However, according to an inquest, the ambulance driver reported that they were instructed to drive slowly in order to save the Princess’ life. It’s also reported that as per French procedure, staff spent forty minutes at the scene treating and attempting to stabilise Diana before transporting her.
But did these two crucial decisions – to treat at the scene and to not immediately take her to hospital – ultimately cost the Princess her life? And if so, was this outcome premeditated?
Was Diana killed because she was pregnant?
It is strongly believed that Diana was pregnant by lover Dodi Fayed (who also died in the crash); in fact, one of the most high-profile believers of this theory is Fayed’s father himself, Mohamed Al-Fayed. Some theorise that MI5 and/or MI6 decided to kill the Princess in case she converted to Islam (Dodi’s faith).
Apparently, this was seen as a threat and motive for her killing because, if her children ended up being converted by Diana as a result, this could have huge implications for the Church and State in the future. Adding to this theory, Al-Fayed has also said in the past that the Royal Family were involved in her death because they ‘could not accept that an Egyptian Muslim could eventually be the stepfather of the future King of England’.
However, tests on her blood show that she was not pregnant at the time of her death – but who’s to say those test results weren’t falsified?
Who killed Princess Diana?
We’ve already talked a little about MI5 (national security) and MI6 (international security) being behind Diana’s death, but there is more than one suggestion about the extent of which they were involved. Some think that rogue ‘cells’ of this organisation deemed her a threat to the throne and, by extension, the stability of the state. This then compelled them to take her out themselves without any other involvement.
More disconcertingly, others suggest that MI6 were acting under the establishment’s instructions in killing Diana, with it being an official and sanctioned assassination attempt. The direct involvement of the MI5 and MI6 is theorised in a variety of ways, but most chiefly the role of the driver of Diana and Dodi’s limo, Henri Paul, is treated with suspicion.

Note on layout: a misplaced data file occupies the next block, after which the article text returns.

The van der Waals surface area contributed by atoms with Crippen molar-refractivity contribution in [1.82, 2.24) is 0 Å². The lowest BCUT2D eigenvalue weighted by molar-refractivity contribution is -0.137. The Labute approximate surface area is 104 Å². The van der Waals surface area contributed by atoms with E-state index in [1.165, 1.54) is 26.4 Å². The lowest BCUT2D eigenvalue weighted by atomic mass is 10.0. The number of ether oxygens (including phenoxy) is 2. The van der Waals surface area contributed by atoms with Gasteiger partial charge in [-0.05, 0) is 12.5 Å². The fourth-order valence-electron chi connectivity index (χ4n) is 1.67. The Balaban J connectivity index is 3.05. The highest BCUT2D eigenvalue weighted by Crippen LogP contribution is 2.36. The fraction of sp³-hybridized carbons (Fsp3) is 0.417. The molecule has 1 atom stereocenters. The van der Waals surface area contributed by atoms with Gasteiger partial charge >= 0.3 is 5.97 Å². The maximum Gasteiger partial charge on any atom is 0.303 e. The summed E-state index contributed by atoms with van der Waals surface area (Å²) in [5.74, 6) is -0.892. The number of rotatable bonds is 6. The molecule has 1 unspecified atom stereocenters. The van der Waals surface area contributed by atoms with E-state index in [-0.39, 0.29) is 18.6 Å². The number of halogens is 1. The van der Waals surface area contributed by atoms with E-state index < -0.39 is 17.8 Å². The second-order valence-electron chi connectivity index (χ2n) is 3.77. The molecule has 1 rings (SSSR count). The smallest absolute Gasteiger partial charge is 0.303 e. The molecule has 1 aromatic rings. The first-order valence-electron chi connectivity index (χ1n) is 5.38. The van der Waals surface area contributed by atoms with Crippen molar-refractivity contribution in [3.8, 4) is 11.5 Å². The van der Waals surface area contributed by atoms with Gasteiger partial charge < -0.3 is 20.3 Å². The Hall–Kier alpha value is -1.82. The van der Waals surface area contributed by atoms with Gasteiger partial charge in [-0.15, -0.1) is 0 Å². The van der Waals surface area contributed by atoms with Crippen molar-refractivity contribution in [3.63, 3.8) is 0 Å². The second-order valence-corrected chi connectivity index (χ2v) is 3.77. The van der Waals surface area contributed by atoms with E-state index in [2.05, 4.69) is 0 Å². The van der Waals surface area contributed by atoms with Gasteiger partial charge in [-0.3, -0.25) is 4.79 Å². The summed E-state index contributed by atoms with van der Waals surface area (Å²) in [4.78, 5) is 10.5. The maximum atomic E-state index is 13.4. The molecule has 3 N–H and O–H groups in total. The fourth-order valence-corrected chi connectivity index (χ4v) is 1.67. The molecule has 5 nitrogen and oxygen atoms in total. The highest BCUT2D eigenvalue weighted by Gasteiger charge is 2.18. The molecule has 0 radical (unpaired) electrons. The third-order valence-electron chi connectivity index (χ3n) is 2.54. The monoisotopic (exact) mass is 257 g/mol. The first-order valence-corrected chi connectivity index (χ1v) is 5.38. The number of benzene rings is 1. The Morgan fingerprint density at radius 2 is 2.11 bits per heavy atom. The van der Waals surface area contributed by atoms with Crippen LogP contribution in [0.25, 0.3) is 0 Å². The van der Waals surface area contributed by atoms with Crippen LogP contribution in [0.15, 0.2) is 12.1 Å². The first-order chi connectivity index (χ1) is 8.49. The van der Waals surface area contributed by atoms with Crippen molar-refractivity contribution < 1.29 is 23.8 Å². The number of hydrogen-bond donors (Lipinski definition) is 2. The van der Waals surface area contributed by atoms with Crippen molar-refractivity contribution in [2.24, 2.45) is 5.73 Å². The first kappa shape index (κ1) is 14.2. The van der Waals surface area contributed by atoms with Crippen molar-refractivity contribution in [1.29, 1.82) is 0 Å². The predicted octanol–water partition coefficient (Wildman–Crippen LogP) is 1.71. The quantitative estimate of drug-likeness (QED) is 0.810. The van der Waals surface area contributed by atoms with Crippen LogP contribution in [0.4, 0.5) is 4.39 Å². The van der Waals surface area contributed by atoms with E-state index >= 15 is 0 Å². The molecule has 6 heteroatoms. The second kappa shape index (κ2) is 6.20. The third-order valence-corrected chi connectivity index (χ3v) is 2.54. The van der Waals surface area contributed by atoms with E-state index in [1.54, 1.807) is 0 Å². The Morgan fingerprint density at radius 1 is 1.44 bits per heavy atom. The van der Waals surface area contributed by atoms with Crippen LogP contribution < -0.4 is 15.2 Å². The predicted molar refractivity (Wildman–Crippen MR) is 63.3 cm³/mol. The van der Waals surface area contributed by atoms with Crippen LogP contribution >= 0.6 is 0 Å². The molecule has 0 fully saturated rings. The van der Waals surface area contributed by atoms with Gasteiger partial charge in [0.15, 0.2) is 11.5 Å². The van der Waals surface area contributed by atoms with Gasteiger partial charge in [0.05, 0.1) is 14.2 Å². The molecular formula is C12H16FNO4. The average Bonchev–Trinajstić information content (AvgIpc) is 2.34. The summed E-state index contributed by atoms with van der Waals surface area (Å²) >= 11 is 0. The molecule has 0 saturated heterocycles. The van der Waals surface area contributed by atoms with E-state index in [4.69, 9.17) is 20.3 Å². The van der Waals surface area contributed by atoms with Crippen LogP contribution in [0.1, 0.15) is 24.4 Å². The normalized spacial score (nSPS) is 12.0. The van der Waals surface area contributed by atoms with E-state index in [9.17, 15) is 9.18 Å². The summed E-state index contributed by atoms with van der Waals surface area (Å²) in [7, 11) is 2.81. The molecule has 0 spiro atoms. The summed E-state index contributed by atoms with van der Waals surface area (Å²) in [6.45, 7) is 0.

Although he was described as being a reckless alcoholic who was drunk at the time of driving the vehicle, eyewitness accounts and CCTV from the hotel show him appearing sober and nowhere near the level of drunk his post-mortem alcohol-blood levels suggest. Furthermore, although Head of Security at The Ritz is a fairly prestigious job to hold, its salary didn’t seem to match up to the kind of wealth and income he actually had. This has led to many – including friends of his – suggesting that he acted as a ‘sleeper agent’ for organisations such as MI6.
In response to all of these theories, the Metropolitan Police launched an inquiry into her death called Operation Paget, which examined 175 popular theories into the fatal accident. Although it was concluded that these conspiracy claims had no stable grounding to them, questions like the ones above still remain – and it’s easy to see why. One thing’s for sure… the story surrounding Diana’s death is far from over.